Trump is not the first, but he is dangerous. So we’re also thinking about how to call out the illegitimacy of government in this moment. When we ask, “What does it mean to fund the people?” You understand that concept; I understand that concept; Trump will never understand. His vested interests put him against the people.
So are we talking about campaigning against Trump here?
NM: That’s a direct question! (laughs) The Rising Majority and the Movement for Black Lives are talking about mobilization that calls out Trump as the figurehead. We are unapologetic that he and his folks down the ballot need to go. And we’re clear we need to do that work within our ecosystem. What’s required to get Trump out is sustained mobilization, but sustained mobilization should not be just about getting him out. It’s clear we need a nationwide campaign to defund the police and to fund the people.
And then there’s Biden. (laughs) Oh, Biden. It’s not like Biden is that much better. Biden has similar interests to Trump, right? But he has a different game plan for which way to enact violence on our people. He’s a neoliberal candidate, and we have experienced the impact of neoliberalism.
What do you say to Biden’s police reform proposals: chokeholds, racial bias training, community policing?
NM: They are a disrespect to the people who lost people to police brutality. A disrespect to the people being brutally, brutally repressed by police. It’s a disrespect to say to people making a clear demand to defund, “We’re going to give you a reform!” If that is not neoliberalism… (laughs)
Biden’s going to try to give concessions to the people— some of which may seem like harm reduction because “now you won’t get choked out”—but a concession that does not actually transform the systems that enable violence is a concession our movement should question.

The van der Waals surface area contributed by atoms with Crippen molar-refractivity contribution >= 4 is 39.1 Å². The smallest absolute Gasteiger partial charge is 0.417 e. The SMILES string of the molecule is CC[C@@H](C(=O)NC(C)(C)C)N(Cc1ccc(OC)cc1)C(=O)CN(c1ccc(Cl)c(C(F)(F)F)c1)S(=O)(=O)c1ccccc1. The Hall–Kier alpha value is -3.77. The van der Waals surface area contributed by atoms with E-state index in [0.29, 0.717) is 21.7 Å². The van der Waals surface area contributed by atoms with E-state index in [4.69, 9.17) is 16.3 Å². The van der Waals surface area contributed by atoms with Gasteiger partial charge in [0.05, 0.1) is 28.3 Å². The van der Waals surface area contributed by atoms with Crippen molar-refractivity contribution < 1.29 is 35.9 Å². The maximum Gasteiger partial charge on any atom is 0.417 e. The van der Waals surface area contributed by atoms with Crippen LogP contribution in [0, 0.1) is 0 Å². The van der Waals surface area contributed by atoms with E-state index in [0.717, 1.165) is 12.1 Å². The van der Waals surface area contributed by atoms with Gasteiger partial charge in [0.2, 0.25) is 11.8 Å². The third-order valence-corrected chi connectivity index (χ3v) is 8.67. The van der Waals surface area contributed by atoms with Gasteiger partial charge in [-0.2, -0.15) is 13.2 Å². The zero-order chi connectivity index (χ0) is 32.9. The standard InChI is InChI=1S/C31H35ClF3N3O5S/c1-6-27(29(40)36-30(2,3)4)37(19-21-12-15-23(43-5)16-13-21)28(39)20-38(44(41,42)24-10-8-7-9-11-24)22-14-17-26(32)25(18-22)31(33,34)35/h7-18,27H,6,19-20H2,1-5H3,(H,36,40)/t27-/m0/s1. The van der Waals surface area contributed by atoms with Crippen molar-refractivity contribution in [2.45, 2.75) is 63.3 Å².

It’s a challenge. We’ve been sold a dream that the Civil Rights Act was a pinnacle; it’s not. How do we invest in a long-term, proactive struggle? Come Trump or Biden, that’s the work of movement.
How are movements engaging and educating all these new protesters?
NM: When the mobilizations really began heating up, The Rising Majority did a political education program. We had a virtual session with Angela Davis, Jamila Woods, N’Tanya Lee from LeftRoots, Kayla Reed from Action St. Louis, Karissa Lewis from Movement for Black Lives, Timmy Rose from Dissenters and Greisa Martínez Rosas from United We Dream. That teach-in had about 360,000 views, so I think folks are hungry to be out on the streets, to make meaning in this moment. Education is some of what this movement will be up to in the next few weeks.
How do we sustain pressure for change? Can street protests persist?
NM: We need a combination of tactics. We at The Rising Majority are calling for a “hot summer” of intense organizing. We also know folks will get tired: We need organizations to hold sustained energy for a long-term, proactive struggle.
Nikita Mitchell is the national coordinator of The Rising Majority.